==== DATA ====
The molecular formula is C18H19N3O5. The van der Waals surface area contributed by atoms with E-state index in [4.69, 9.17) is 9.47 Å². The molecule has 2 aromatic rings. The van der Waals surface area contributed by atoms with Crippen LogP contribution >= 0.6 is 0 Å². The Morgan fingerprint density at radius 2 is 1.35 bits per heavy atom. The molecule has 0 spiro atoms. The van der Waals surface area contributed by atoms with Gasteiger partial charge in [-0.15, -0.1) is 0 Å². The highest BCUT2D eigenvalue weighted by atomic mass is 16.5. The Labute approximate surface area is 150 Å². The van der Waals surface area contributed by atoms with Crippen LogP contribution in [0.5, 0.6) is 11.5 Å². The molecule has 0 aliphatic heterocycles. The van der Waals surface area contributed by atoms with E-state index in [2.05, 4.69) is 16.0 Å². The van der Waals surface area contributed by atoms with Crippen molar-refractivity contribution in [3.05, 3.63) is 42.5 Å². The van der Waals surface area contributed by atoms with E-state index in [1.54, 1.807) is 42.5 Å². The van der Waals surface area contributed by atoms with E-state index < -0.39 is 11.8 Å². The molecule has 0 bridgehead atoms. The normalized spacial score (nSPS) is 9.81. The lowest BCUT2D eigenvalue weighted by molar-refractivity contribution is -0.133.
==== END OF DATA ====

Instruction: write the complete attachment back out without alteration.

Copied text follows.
The molecular formula is C18H19N3O5. The van der Waals surface area contributed by atoms with E-state index in [4.69, 9.17) is 9.47 Å². The molecule has 2 aromatic rings. The van der Waals surface area contributed by atoms with Crippen LogP contribution >= 0.6 is 0 Å². The Morgan fingerprint density at radius 2 is 1.35 bits per heavy atom. The molecule has 0 spiro atoms. The van der Waals surface area contributed by atoms with Gasteiger partial charge in [-0.15, -0.1) is 0 Å². The highest BCUT2D eigenvalue weighted by atomic mass is 16.5. The Labute approximate surface area is 150 Å². The van der Waals surface area contributed by atoms with Crippen LogP contribution in [0.5, 0.6) is 11.5 Å². The molecule has 0 aliphatic heterocycles. The van der Waals surface area contributed by atoms with E-state index in [2.05, 4.69) is 16.0 Å². The van der Waals surface area contributed by atoms with Crippen molar-refractivity contribution in [3.05, 3.63) is 42.5 Å². The van der Waals surface area contributed by atoms with E-state index in [1.54, 1.807) is 42.5 Å². The van der Waals surface area contributed by atoms with E-state index < -0.39 is 11.8 Å². The molecule has 0 bridgehead atoms. The normalized spacial score (nSPS) is 9.81. The lowest BCUT2D eigenvalue weighted by molar-refractivity contribution is -0.133.